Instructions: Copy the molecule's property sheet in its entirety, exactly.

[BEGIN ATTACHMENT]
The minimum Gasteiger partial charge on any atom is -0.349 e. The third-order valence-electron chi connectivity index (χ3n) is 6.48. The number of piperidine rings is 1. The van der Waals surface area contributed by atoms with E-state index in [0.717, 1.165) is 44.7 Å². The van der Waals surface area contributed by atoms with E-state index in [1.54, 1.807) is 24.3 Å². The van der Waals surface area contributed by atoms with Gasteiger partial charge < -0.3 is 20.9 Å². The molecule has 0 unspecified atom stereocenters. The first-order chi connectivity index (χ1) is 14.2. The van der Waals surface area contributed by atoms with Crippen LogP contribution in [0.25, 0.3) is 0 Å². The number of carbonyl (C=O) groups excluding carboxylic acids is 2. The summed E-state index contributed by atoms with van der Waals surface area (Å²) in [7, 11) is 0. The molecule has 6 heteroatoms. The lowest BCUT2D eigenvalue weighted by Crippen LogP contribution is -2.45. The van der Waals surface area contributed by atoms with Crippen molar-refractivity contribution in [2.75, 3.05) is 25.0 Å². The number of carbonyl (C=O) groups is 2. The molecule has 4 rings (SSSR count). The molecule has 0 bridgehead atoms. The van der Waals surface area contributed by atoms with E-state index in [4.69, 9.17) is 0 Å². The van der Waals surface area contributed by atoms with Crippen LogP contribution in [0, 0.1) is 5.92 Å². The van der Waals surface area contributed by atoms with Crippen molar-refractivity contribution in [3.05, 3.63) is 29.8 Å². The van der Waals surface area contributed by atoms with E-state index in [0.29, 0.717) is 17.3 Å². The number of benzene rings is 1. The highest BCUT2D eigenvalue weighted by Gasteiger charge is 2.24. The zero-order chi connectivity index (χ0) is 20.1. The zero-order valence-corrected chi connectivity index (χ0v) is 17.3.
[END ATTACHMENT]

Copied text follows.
The minimum Gasteiger partial charge on any atom is -0.349 e. The third-order valence-electron chi connectivity index (χ3n) is 6.48. The number of piperidine rings is 1. The van der Waals surface area contributed by atoms with E-state index in [0.717, 1.165) is 44.7 Å². The van der Waals surface area contributed by atoms with E-state index in [1.54, 1.807) is 24.3 Å². The van der Waals surface area contributed by atoms with Gasteiger partial charge < -0.3 is 20.9 Å². The molecule has 0 unspecified atom stereocenters. The first-order chi connectivity index (χ1) is 14.2. The van der Waals surface area contributed by atoms with Crippen LogP contribution in [0.25, 0.3) is 0 Å². The number of carbonyl (C=O) groups excluding carboxylic acids is 2. The summed E-state index contributed by atoms with van der Waals surface area (Å²) in [7, 11) is 0. The molecule has 6 heteroatoms. The lowest BCUT2D eigenvalue weighted by Crippen LogP contribution is -2.45. The van der Waals surface area contributed by atoms with Crippen molar-refractivity contribution in [2.75, 3.05) is 25.0 Å². The number of carbonyl (C=O) groups is 2. The molecule has 4 rings (SSSR count). The molecule has 0 bridgehead atoms. The van der Waals surface area contributed by atoms with E-state index in [4.69, 9.17) is 0 Å². The van der Waals surface area contributed by atoms with Crippen LogP contribution in [0, 0.1) is 5.92 Å². The van der Waals surface area contributed by atoms with Crippen molar-refractivity contribution in [3.05, 3.63) is 29.8 Å². The van der Waals surface area contributed by atoms with E-state index in [0.29, 0.717) is 17.3 Å². The number of benzene rings is 1. The highest BCUT2D eigenvalue weighted by Gasteiger charge is 2.24. The zero-order chi connectivity index (χ0) is 20.1. The zero-order valence-corrected chi connectivity index (χ0v) is 17.3.